American Sports Medicine Institute

Birmingham, AL, United States

American Sports Medicine Institute

Birmingham, AL, United States
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Cain E.L.,American Sports Medicine Institute
American journal of orthopedics (Belle Mead, N.J.) | Year: 2016

The ulnar collateral ligament (UCL) is the primary static restraint to valgus stress at the elbow. Since Jobe pioneered reconstruction in 1974, thousands of throwers have undergone UCL reconstruction, and good results have been achieved. The high-profile nature of the elite pitcher has brought this technique into the spotlight, and extensive research has been performed with new techniques emerging. The standard reconstruction, modified only slightly since Jobe's original description, remains the gold standard for treatment of UCL insufficiency. Throwers are able to return to the same or even higher levels of competition in the majority of cases. In this article, we present our standard technique and results and discuss emerging techniques for treatment of UCL injuries.

Osbahr D.C.,Orlando Health Orthopedic Institute | Cain Jr. E.L.,American Sports Medicine Institute | Raines B.T.,University of Alabama at Birmingham | Fortenbaugh D.,American Sports Medicine Institute | And 2 more authors.
American Journal of Sports Medicine | Year: 2014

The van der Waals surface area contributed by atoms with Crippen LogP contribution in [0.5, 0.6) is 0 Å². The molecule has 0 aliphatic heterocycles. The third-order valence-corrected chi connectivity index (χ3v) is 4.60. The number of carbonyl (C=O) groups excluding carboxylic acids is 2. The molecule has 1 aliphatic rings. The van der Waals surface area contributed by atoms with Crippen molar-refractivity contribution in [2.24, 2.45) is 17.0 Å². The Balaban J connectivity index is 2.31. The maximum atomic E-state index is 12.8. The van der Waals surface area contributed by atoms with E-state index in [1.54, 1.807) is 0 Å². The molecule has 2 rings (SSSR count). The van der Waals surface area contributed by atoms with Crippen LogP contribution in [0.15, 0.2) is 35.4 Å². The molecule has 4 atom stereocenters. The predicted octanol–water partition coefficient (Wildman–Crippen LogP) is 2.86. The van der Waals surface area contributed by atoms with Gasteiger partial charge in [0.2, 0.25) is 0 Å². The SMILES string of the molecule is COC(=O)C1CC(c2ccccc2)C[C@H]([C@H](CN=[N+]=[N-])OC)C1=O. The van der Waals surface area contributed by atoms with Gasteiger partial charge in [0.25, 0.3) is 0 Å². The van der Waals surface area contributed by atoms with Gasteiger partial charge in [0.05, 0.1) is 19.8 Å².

Background: Ulnar collateral ligament reconstruction (UCLR) has afforded baseball players with excellent results; however, previous studies have described only short-term outcomes. Purpose: To evaluate long-term outcomes after UCLR in baseball players. Study Design: Case series; Level of evidence, 4. Methods: All UCLRs performed on competitive baseball players with a minimum 10-year follow-up were identified. Surgical data were collected prospectively and patients were surveyed by telephone follow-up, during which scoring systems were used to assess baseball career and post-baseball career outcomes. Results: Of 313 patients, 256 (82%) were contacted at an average of 12.6 years; 83% of these baseball players (90% pitchers) were able to return to the same or higher level of competition in less than 1 year, but results varied according to preoperative level of play. Baseball career longevity was 3.6 years in general and 2.9 years at the same or higher level of play, but major and minor league players returned for longer than did collegiate and high school players after surgery (P <.001). Baseball retirement typically occurred for reasons other than elbow problems (86%). Many players had shoulder problems (34%) or surgery (25%) during their baseball career, and these occurrences most often resulted in retirement attributable to shoulder problems (P < .001). For post-baseball career outcomes, 92% of patients were able to throw without pain, and 98% were still able to participate in throwing at least on a recreational level. The 10-year minimum follow-up scores (mean ± standard deviation) for the Disabilities of the Arm, Shoulder and Hand (DASH), DASH work module, and DASH sports module were 0.80 ± 4.43, 1.10 ± 6.90, and 2.88 ± 11.91, respectively. Overall, 93% of patients were satisfied, with few reports of persistent elbow pain (3%) or limitation of function (5%). Conclusion: Long-term follow-up of UCLRs in baseball players indicates that most patients were satisfied, with few reports of persistent elbow pain or limitation of function. During their baseball career, most of these athletes were able to return to the same or higher level of competition in less than 1 year, with acceptable career longevity and retirement typically for reasons other than the elbow. According to a standardized disability and outcome scale, patients also had excellent results after UCLR during daily, work, and sporting activities. © 2014 The Author(s).